FCBD’s site advertises the book as “historically accurate stories of the war.” Granted, I read elsewhere (probably the interview) that they were fictionalized accounts—but the publisher is promoting the accuracy. Unfortunately, an amateur’s mistake is made when the text indicates the Emancipation Proclamation “frees the slaves in the South.” Of course, even amateur historians know this isn’t the case, and that the EP was merely political posturing. Effective yes, but still merely a proclamation with no legal power or authority.

And to top it off, the stories are just bad. There’s no real reason to get emotionally attached to the disposable characters. “Gator Bait” (which makes most Southerners think of U of F football) gives all of about three sentences worth of information regarding blockade runners with no actual historical figures to teach us about. The jerk gets his due at the end—no real surprise there. The second story, “I rode with the devil,” is slightly better in that it touches on Bloody Bill Anderson and displays his violence on Jayhawkers. Problem with this story, though, is the central focus is on a fictionalized character that we don’t get the opportunity to really get emotionally vested in.

And to add insult to injury—though this will probably surprise very few Southerners—all the Southerners are portrayed in a negative light, while the one Northern-sympathizer is nice…his off-screen son is portrayed as evil, though. Of course, that portrayal comes from evil Bloody Bill.

Generally, I like Chuck Dixon’s work…that’s partly why I’m so surprised this is just so bad. I mean, he even uses “y’all” as singular!


Don’t waste your money on this one.

Wait…it was free.

Okay, so don’t waste your time on it. I can list 50 things better and more accurate!

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Filed under Books/reading

Civil War reenacting

While anyone who spends any length of time talking to me knows my enthusiasm for that period in American history from 1860-1861, one of the things a lot of folks don’t know about me is that I’m also a civil war reenactor…yes, one of those folks who puts on multi-layers of authentic thick wool and run around on a battlefield shooting authentic replicas. And man is it fun! reenacting1

I blame it all on my friend Dr. Kevin Gray. I met Dr. Gray shortly after we moved to Florence, Ala in 1998. I attended a Sons of Confederate Veterans meeting with him and he learned I could also play a little on the drums. I’d been to a couple of smaller reenactments and had an interest in it, but I’d never known anyone before who was a reenactor. Within weeks, he had me marching barefooted in a cemetery for a dedication of a fallen black Confederate. In a little more than a year, I was fully equipped with all my own equipment, including a uniform, much of which was hand-sewn (in order to be authentic) by my Mom!

I attended several smaller event throughout 1999, but what really got me was the event in September of that year at Chickamauga. It hadn’t rained for months and a severe drought was in the area. Thus, afterwards, the event earned itself the nickname “Dustamauga,” because of all the dust created by twelve thousand reenactors.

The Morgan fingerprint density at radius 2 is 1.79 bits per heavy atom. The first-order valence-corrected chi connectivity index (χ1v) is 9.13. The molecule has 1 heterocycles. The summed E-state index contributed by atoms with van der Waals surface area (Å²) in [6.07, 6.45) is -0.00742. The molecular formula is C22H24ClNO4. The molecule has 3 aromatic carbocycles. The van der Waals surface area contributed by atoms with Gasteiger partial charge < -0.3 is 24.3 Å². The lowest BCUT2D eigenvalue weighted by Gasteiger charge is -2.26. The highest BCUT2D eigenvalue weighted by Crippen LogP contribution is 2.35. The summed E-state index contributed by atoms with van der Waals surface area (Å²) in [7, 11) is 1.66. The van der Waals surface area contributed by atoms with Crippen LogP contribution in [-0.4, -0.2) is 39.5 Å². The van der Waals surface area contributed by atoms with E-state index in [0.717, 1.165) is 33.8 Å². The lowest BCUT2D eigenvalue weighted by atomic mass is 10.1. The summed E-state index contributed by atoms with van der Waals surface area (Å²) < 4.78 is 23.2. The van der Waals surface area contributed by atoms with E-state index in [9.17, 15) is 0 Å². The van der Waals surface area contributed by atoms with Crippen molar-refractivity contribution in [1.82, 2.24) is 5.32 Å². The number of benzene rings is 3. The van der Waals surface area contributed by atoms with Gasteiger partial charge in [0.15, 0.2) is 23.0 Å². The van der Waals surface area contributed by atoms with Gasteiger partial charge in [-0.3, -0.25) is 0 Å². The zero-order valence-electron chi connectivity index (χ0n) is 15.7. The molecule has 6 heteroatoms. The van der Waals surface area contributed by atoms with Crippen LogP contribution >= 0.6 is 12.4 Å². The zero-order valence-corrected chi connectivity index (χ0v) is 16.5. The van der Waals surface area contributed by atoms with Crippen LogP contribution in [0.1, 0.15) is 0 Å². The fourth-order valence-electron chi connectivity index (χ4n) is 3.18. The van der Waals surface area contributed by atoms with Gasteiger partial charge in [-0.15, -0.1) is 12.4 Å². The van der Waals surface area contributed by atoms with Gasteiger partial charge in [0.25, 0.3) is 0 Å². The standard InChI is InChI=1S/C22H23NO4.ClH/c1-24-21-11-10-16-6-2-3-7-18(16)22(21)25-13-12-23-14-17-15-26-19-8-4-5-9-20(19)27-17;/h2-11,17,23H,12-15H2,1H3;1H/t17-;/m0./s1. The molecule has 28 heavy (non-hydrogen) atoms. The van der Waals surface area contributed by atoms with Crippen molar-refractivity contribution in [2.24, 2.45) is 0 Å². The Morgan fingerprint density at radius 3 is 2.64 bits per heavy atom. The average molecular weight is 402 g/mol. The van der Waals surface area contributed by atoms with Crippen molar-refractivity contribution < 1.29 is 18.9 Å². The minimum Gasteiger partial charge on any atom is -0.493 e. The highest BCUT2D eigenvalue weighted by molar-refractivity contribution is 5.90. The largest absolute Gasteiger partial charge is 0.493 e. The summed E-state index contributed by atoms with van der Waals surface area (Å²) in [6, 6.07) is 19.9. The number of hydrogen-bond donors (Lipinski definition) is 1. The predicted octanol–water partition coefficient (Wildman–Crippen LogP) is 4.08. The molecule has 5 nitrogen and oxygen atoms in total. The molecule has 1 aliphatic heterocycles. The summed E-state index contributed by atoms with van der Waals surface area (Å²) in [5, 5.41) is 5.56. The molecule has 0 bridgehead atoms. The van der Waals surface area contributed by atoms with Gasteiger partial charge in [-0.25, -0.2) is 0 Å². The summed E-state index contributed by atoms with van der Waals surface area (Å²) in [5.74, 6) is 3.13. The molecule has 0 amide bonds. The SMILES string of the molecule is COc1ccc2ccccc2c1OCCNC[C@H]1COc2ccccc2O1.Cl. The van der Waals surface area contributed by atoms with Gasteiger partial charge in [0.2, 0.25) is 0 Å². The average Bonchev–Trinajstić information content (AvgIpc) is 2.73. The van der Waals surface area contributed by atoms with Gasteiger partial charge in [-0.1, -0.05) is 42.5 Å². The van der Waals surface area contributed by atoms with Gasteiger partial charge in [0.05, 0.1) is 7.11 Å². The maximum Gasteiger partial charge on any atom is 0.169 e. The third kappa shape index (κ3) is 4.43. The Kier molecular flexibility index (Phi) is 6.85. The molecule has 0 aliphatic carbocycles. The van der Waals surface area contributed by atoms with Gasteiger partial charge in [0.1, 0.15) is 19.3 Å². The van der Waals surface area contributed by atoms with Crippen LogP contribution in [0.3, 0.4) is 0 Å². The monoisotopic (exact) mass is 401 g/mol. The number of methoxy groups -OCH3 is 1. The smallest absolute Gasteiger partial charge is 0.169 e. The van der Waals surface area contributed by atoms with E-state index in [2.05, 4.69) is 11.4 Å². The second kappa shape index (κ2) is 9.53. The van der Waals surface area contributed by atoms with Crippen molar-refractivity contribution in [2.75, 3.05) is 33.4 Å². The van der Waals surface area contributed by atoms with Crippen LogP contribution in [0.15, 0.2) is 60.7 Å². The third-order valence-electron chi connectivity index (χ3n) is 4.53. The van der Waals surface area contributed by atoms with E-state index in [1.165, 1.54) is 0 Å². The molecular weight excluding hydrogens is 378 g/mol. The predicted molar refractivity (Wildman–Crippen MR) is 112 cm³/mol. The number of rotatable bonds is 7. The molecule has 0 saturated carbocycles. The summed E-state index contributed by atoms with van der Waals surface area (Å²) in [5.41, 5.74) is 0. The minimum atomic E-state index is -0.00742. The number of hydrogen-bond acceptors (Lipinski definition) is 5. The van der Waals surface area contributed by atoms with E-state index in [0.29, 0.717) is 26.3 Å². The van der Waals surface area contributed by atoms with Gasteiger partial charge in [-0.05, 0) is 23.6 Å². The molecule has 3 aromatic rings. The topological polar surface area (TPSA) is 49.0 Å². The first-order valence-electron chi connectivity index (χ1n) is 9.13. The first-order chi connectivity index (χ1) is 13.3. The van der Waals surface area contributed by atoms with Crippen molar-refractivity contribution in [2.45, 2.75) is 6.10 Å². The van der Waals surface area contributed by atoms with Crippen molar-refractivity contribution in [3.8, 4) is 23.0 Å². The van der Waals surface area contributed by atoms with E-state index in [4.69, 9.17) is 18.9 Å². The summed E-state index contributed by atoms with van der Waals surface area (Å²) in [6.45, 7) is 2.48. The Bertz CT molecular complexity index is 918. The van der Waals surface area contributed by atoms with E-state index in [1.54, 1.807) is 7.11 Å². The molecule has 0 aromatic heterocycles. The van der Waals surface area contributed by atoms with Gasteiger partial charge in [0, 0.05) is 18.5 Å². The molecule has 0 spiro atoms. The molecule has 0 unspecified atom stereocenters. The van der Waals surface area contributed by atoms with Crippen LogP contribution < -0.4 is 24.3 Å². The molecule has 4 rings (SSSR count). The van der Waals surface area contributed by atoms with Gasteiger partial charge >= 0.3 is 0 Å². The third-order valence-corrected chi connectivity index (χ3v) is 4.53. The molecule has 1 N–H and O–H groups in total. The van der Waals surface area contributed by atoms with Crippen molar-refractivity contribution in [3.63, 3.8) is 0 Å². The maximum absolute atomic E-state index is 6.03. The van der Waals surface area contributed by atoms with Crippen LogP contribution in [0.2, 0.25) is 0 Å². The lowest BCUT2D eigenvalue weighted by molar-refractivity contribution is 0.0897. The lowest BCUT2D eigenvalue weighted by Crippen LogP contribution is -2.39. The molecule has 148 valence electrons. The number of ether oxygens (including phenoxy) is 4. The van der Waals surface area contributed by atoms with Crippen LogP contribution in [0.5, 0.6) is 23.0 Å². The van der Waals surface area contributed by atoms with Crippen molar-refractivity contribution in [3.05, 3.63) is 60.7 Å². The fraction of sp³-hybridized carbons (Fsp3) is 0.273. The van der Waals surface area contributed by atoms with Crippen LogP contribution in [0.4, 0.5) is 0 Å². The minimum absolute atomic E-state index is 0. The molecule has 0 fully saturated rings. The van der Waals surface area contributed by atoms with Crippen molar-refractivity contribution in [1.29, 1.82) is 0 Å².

That’s right. You read correct. 12,000. 12k. While there were a bunch of civilian reenactors there (doctors, families, etc. all period), there were roughly 5,000 Yanks and 5,000 Rebs. On Saturday morning we marched for about three miles up and down hills. After some time, and while still in column marching, we began to hear cannons and gunfire. Finally, we topped a hill and spread out in the valley before us was a line of solid blue, stretching from one end to the other.

reenacting2Talk about a time-traveling moment. It made the hair on the back of my neck stand up!

Many reenactors live for that moment—that one moment when the excitement of the activity causes their mind to “time travel” back for just a second. Hard to describe unless you’ve been there.

One of the most frustrating things about reenacting, however, is when the “other side” doesn’t play fair. Most of the battle engagements are scripted and the commanders know when they’re supposed to do what and about how many men should die. The problem comes when the other side doesn’t die. I’ve seen battles where a line of about 200 men fire into another line across the way…and not a single enemy falls out. It’s things like that that cause the reenactments to lose their reality, not just for the reenactor, but for the spectator—who’s usually paid money—as well. reenacting9

What most onlookers don’t realize is the amount of time, energy, research and effort put in by most reenactors to get an authentic look. We’re talking even the type of stitching used in clothing is studied!

While I haven’t had the opportunity to get on the battlefield in some time, I’m itching to do so. Not only is it great fun, it’s great for families and it’s a history lesson to boot!


Filed under General